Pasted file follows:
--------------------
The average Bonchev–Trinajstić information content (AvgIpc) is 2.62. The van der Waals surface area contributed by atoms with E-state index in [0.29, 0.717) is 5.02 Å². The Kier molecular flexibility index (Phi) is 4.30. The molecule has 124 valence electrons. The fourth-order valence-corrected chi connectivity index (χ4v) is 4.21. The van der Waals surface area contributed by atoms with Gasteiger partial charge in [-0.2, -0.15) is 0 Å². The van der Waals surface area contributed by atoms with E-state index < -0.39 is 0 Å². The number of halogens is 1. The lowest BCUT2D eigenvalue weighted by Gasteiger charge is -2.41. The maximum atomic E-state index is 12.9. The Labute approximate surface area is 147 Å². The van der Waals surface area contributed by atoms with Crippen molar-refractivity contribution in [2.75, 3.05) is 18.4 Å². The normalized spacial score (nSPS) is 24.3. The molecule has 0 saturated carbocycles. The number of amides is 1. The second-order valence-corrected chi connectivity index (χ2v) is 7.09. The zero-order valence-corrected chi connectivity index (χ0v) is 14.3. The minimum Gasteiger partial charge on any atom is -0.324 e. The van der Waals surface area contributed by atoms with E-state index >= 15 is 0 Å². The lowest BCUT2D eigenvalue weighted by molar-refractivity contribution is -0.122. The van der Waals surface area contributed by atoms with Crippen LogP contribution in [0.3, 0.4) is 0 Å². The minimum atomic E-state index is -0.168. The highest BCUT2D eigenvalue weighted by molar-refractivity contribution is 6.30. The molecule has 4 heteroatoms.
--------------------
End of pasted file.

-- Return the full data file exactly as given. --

The average Bonchev–Trinajstić information content (AvgIpc) is 2.62. The van der Waals surface area contributed by atoms with E-state index in [0.29, 0.717) is 5.02 Å². The Kier molecular flexibility index (Phi) is 4.30. The molecule has 124 valence electrons. The fourth-order valence-corrected chi connectivity index (χ4v) is 4.21. The van der Waals surface area contributed by atoms with Gasteiger partial charge in [-0.2, -0.15) is 0 Å². The van der Waals surface area contributed by atoms with E-state index < -0.39 is 0 Å². The number of halogens is 1. The lowest BCUT2D eigenvalue weighted by Gasteiger charge is -2.41. The maximum atomic E-state index is 12.9. The Labute approximate surface area is 147 Å². The van der Waals surface area contributed by atoms with Crippen molar-refractivity contribution in [2.75, 3.05) is 18.4 Å². The normalized spacial score (nSPS) is 24.3. The molecule has 0 saturated carbocycles. The number of amides is 1. The second-order valence-corrected chi connectivity index (χ2v) is 7.09. The zero-order valence-corrected chi connectivity index (χ0v) is 14.3. The minimum Gasteiger partial charge on any atom is -0.324 e. The van der Waals surface area contributed by atoms with E-state index >= 15 is 0 Å². The lowest BCUT2D eigenvalue weighted by molar-refractivity contribution is -0.122. The van der Waals surface area contributed by atoms with Crippen LogP contribution in [0.3, 0.4) is 0 Å². The minimum atomic E-state index is -0.168. The highest BCUT2D eigenvalue weighted by molar-refractivity contribution is 6.30. The molecule has 4 heteroatoms.